REGINA - A provincial commission has issued its final report on how three new constituencies should be added to Saskatchewan.
One seat is being added to Saskatoon for a total of 14 constituencies in that city and one to Regina for a total of 12. In each of those cities, one constituency is a hybrid mix of urban and adjacent rural areas.
One seat has also been added to rural Saskatchewan.
"Where practical, the commission has respected both rural and urban municipal boundaries. This has not been possible in all cases but the commission has attempted to reduce the fragmentation of municipal boundaries resulting from the existing constituencies," the report stated.
The commission said it made some changes to dividing lines between constituencies after an interim report in July and public feedback.
"The commission was able to accommodate many of those who made suggestions for change. However the changes do not substantially alter the fundamental nature of the constituencies as initially proposed," it said.
Some of the changes include adding the town of Osler to the Martensville constituency and adding the town of Dalmeny to the Biggar-Sask Valley constituency. The boundaries for Yorkton were extended to the north and south to take in the recent annexation of land by the City of Yorkton.
More than two-thirds of the current constituencies will keep their names without any changes.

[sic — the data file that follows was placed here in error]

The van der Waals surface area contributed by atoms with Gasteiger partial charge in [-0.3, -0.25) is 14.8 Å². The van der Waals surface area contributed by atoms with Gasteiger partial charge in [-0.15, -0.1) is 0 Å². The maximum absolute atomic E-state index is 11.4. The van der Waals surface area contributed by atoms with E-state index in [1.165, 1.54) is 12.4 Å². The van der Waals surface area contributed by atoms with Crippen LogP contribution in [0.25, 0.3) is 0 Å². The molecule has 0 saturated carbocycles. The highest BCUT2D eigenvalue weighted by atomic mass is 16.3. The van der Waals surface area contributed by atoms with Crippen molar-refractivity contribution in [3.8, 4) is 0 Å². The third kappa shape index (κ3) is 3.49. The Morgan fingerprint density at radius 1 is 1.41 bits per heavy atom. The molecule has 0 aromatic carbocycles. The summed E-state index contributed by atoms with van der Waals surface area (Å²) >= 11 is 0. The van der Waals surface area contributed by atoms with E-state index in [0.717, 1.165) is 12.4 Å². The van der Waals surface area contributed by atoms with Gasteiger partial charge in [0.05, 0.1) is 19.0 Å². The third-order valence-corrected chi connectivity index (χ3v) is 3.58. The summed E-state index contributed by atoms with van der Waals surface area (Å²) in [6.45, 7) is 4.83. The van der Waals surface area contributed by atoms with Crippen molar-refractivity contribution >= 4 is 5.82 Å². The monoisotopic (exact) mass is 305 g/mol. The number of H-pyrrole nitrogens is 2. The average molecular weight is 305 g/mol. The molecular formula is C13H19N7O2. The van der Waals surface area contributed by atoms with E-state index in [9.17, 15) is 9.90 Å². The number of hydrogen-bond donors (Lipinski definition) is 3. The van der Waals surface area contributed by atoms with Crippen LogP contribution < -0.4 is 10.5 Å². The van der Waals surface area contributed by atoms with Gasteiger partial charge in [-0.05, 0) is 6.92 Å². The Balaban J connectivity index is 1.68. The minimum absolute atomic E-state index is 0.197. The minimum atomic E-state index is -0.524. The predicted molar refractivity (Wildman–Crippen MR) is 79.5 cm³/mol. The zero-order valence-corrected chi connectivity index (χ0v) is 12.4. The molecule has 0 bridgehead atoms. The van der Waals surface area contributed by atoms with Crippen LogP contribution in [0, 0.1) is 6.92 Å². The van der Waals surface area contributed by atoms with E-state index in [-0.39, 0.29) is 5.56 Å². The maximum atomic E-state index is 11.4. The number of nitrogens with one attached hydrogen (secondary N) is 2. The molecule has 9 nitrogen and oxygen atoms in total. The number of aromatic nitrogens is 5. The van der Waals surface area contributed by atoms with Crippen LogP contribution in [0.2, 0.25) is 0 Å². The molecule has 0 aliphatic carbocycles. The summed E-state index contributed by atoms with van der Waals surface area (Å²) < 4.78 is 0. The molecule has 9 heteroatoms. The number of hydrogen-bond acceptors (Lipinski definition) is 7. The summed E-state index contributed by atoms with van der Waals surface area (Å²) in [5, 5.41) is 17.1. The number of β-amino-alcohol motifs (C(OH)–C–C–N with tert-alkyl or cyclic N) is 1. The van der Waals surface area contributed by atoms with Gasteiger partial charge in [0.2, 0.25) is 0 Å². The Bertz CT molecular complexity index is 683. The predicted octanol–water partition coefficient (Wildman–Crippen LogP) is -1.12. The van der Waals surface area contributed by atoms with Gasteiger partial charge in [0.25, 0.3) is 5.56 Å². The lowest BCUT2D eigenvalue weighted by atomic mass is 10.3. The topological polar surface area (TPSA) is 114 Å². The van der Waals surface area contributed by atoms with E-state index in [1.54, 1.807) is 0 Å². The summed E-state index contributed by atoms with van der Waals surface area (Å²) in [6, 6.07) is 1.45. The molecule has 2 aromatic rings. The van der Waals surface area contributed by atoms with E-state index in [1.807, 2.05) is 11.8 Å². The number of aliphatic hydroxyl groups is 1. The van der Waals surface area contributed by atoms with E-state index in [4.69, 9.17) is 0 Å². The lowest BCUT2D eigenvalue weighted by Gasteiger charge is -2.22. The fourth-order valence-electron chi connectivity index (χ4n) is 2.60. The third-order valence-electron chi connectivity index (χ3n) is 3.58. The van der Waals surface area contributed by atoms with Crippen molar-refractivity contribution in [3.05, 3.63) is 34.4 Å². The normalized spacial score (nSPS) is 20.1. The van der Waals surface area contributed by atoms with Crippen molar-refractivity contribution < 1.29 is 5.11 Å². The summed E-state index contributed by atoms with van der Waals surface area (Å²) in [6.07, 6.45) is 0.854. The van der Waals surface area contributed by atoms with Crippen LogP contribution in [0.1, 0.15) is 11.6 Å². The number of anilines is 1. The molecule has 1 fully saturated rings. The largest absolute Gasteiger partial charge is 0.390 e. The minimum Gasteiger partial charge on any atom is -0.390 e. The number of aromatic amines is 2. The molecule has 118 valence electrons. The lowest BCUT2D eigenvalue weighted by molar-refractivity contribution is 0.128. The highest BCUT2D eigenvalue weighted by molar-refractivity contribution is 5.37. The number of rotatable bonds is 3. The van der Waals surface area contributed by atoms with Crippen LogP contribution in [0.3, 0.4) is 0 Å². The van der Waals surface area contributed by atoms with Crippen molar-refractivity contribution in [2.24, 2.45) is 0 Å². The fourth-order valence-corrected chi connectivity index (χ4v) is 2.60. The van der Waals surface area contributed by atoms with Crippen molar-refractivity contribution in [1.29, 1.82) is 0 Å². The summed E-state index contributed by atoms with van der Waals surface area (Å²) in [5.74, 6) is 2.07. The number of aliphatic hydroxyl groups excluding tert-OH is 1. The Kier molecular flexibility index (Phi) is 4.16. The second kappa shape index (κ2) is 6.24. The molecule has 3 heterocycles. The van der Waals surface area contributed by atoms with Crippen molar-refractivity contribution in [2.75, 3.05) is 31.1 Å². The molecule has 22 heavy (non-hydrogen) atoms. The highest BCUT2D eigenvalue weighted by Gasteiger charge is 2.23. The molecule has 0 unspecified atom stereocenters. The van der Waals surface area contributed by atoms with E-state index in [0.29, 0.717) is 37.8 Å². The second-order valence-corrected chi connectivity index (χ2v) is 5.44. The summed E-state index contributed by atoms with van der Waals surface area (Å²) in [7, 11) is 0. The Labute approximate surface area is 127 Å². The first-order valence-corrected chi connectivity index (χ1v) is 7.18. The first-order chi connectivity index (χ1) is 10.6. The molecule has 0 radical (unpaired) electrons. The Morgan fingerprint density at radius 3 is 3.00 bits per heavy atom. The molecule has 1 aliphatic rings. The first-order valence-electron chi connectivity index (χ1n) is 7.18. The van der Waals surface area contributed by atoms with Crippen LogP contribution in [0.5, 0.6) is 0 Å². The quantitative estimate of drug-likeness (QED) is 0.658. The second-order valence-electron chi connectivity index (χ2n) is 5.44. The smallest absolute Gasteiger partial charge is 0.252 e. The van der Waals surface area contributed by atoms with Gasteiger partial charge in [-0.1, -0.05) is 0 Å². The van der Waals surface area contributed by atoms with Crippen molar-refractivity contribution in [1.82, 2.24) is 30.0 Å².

Redrawing the boundaries brings the total number of constituencies — and politicians in the Saskatchewan legislature — to 61.
The commission was asked to redraw the map after Premier Brad Wall said last December that new constituencies are needed because the province's population is growing and some people have to travel too far to see their elected representative.
The government also changed the rules so that every constituency has roughly the same number of voters — meaning people under 18 won't be counted. But the Opposition NDP has said that's not smart because those between the ages of 10 and 18 will be voting over the next decade.
With the exception of Athabasca and Cumberland in the far north, constituencies will each have approximately 13,000 people ages 18 and older.
It will cost $225,000 per year for each new member of the legislature, but the government has said the change could be funded through savings on government communication and travel expenses, not through higher taxes.